On Friday night, forecasters predicted Santa Barbara’s notorious sundowner winds, which howl down the mountain canyons to the coast, driving flames and embers with them.
Because the wildfire has sprawled so widely, the task of finding the critical points to cut it off had become profoundly difficult.
“This thing is 60 miles long and 40 miles wide,"”said Tim Chavez, a fire behavior analyst with the California Department of Forestry and Fire Protection. “There's a lot of fire out there.”
No day has been the same on the front lines. On Saturday, the winds calmed. The heat rose in a column, carrying smoke and soot, mushrooming into a pyrocumulus cloud 30,000 feet high. On the ground, it was quiet and still.
Gerardo Moran, 41, and his fellow convicts, thought the worst was over. They were loading the truck about 2 a.m. Sunday to head back to camp and rest, as the temperature dropped.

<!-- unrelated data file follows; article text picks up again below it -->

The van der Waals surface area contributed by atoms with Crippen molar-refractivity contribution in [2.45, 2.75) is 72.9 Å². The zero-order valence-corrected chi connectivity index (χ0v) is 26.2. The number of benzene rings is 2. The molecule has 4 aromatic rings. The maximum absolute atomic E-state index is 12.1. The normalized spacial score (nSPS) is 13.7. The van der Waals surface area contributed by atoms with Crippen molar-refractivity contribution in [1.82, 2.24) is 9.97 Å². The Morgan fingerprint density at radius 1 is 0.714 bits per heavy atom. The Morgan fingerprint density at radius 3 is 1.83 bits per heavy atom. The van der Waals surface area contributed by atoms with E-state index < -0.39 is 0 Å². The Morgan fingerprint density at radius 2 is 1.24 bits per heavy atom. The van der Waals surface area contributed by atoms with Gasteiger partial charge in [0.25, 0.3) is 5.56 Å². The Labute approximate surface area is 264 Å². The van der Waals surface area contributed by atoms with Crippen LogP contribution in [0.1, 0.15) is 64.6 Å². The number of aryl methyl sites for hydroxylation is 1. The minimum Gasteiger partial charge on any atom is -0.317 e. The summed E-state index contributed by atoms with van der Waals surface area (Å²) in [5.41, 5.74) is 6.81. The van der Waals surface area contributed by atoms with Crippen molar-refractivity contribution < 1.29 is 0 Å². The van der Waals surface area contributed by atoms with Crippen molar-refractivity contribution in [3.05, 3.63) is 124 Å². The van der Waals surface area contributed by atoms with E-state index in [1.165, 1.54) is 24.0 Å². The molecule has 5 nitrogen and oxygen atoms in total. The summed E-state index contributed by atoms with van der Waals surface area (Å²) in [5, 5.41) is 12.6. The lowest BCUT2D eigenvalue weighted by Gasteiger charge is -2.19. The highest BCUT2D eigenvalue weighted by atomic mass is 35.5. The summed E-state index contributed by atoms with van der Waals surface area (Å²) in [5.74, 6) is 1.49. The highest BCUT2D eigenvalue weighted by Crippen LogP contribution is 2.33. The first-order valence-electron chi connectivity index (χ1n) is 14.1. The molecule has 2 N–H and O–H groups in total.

Then the weight of all that material in the atmosphere collapsed.
A violent downdraft hit the ground and blew in every direction, fanning waves of flame.
“Come on, tools out!” a Cal Fire captain shouted.
“I never knew we were gonna be in the eye of the storm right there,” Moran recalled this week. “It’s pretty intense — the biggest adrenaline rushes I’ve ever had, right there on the fire line.”
The fire scorched another 50,000 acres during that bout. But Moran and the inmates were able to save a horse ranch of Highway 150, which he was happy about.